What is left of the comet is rapidly fading.
During the hours after perihelion the comet brightened again, providing hope that some large fragment had survived. Many commentators were speculating that news of the comet’s demise was greatly exaggerated.
A full sequence of comet ISON passing through perihelion on Nov 28, 2013. Movie prepared from the SOHO LASCO C3 imagery.
I will hold to my original opinion, the comet was substantially destroyed. I may be wrong, but that is the fascination of these things, we observe and we learn.
Watching further is providing further evidence that no substantial fragments remain, the flareup was brief, ices originating from the debris cloud providing one last burst of activity.
Over the last twenty-four hours even this has faded, what is left of the comet continuing to disperse and fade. It will be interesting to see what remains when the comet is at last far enough from the Sun for large telescopes to examine the debris field.
Will anything be visible to small telescopes? Possibly, but if there is anything it will be quite faint, something barely seen visually, or photographic only. I am certain that the amateur community will attempt observations. Again, it will be very interesting to see what is found.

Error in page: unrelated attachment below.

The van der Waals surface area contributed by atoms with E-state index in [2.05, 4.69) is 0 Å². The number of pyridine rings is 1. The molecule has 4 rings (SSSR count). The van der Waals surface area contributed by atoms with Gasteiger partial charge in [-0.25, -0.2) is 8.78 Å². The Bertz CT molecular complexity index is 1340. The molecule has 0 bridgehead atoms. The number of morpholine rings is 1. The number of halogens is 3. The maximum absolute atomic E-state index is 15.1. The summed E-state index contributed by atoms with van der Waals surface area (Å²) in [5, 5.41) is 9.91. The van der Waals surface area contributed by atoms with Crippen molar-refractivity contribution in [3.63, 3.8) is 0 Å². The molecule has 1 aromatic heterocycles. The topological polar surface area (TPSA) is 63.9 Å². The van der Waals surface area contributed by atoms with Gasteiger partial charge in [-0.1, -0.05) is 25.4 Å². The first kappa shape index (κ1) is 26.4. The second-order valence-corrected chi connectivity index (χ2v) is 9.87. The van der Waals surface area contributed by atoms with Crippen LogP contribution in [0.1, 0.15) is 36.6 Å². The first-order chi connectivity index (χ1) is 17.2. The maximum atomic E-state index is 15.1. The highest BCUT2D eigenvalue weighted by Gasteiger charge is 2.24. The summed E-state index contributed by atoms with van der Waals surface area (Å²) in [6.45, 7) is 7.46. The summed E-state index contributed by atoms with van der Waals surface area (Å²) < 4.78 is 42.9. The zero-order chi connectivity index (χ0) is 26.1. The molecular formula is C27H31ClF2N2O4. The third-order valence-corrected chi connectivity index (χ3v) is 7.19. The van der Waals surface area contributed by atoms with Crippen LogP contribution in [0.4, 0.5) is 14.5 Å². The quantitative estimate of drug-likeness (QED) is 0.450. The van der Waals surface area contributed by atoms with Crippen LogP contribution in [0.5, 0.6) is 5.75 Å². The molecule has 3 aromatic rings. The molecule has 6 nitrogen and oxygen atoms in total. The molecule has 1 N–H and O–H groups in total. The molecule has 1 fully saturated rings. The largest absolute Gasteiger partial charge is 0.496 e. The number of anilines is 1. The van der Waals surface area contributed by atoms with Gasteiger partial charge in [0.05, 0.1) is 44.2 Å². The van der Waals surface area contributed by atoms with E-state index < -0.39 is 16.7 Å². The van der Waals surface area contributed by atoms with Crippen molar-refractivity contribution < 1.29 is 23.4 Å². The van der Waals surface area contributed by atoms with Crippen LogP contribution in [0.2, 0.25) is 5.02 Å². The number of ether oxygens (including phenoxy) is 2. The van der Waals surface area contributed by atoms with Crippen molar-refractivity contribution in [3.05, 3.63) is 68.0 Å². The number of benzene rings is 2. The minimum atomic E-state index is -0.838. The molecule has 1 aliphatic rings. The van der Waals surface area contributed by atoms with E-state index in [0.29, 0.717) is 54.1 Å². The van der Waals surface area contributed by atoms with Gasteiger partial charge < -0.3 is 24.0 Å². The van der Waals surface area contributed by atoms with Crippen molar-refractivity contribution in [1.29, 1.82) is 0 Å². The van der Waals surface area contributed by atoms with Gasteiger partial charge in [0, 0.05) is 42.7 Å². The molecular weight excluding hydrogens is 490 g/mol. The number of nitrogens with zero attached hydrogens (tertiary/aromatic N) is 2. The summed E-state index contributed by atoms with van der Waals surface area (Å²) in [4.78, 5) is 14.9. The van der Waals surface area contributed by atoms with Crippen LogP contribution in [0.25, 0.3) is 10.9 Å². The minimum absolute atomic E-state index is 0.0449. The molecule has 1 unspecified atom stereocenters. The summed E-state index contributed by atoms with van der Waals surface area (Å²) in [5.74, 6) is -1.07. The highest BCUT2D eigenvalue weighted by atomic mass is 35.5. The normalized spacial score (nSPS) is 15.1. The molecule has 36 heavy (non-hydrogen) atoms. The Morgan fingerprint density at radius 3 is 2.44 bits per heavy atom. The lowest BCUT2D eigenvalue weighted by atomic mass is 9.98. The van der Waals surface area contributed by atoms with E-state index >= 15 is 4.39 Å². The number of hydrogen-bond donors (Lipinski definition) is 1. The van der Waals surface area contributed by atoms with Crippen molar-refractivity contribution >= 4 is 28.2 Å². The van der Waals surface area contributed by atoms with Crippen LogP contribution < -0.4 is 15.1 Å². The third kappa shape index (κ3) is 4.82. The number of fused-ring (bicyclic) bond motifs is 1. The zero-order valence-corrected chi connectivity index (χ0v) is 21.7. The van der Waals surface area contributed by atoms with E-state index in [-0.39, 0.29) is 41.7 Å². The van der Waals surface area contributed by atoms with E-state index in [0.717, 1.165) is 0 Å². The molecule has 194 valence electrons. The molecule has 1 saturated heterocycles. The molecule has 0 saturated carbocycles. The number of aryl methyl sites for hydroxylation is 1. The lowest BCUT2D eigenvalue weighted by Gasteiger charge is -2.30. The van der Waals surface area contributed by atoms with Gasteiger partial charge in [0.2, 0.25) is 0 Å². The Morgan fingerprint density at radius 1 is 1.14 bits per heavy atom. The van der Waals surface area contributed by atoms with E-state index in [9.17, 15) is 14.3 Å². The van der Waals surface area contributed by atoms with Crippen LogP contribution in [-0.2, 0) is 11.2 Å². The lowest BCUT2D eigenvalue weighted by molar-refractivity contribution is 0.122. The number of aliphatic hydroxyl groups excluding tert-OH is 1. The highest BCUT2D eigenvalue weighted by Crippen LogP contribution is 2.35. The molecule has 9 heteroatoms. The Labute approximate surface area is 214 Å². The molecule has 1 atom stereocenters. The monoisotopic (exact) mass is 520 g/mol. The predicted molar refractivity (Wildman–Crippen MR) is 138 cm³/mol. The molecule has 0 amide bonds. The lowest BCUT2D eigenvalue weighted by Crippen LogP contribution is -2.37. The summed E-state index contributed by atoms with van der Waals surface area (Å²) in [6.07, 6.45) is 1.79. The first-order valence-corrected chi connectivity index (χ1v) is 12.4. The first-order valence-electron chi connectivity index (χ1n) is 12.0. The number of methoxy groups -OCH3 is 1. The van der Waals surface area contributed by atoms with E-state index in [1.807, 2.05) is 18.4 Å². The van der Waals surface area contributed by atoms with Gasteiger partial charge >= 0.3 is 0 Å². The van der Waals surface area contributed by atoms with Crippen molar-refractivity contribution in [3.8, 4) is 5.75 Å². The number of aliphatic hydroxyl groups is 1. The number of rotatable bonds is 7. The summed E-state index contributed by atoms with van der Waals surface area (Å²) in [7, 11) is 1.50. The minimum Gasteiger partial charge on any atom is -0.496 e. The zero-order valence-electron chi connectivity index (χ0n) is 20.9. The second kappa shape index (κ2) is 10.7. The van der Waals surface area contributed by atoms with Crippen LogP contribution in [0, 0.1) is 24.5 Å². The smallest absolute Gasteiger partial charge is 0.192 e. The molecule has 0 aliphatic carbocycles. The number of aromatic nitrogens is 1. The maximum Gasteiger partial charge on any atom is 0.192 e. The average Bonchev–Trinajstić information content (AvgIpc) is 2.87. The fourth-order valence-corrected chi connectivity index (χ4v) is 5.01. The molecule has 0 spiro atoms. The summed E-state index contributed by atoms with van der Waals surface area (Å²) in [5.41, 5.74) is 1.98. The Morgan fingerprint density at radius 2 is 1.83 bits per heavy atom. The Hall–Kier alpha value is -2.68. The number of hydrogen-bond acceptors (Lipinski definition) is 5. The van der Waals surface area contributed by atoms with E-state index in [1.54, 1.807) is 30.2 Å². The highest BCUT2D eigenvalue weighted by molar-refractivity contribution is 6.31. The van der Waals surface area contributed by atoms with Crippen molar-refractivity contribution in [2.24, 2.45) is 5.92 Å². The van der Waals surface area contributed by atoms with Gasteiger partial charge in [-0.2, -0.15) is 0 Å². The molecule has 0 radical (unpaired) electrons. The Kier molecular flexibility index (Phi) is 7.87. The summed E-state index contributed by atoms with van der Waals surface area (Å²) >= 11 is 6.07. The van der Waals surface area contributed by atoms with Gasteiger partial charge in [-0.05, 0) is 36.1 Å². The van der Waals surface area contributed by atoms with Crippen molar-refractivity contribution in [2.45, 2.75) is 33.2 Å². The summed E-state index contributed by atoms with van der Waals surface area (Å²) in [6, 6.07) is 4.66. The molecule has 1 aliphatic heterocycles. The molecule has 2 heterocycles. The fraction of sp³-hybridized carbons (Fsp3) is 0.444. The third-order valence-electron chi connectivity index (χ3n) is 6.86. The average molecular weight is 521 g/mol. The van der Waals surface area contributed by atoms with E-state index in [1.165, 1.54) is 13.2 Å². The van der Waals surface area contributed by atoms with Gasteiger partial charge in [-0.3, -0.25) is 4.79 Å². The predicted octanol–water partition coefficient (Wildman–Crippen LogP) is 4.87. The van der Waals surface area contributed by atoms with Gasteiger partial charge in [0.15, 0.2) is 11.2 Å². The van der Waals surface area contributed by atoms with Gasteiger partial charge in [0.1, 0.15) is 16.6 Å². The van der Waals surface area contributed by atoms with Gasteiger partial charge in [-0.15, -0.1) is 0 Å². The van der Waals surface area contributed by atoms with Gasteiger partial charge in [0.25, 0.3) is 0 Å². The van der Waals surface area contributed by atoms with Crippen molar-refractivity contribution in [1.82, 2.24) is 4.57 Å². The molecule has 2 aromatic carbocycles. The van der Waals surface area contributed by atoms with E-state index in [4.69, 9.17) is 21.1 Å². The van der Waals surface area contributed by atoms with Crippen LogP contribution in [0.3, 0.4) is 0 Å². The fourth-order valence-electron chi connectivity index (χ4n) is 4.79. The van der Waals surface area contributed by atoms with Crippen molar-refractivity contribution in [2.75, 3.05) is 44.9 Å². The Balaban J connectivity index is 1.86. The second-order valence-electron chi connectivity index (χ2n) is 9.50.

When will we again see comet C/2012 S1 ISON in the morning sky?
Much depends on how bright the comet has become, thus how far it must be from the Sun’s glare before we can see it well. If the comet has become truly spectacular we may see the tail rising before the comet quite early. If it has disintegrated, we may see nearly nothing.
It is probably on the morning of Dec 3rd that we can start looking for the comet to be above the horizon at dawn. On this morning the comet will be 14° away from the Sun, rising at 05:58 HST as seen from the island of Hawai’i. On the 4th this will be 05:51 and 16°, on the 5th the angular separation will be 19° while rising at 05:43HST.
When planning your comet viewing keep in mind that the comet will rise nearly 25° north along the horizon when compared to where it was rising before perihelion. This is closer to due east, at about azimuth 100°.
Unlike some comets, the comet will not emerge into the evening sky after perihelion. It remains in the morning sky for earthbound observers. It will eventually be visible in the evening sky, but not for some time, a few weeks or more depending on the observer’s latitude. The high inclination of the comet’s orbit will take the comet through the northern constellations, into the circumpolar sky at the end of the year.
What morning will you first see the comet?
Comet C/2012 S1 ISON rising after perihelion at 6am on the morning of December 3rd, 2013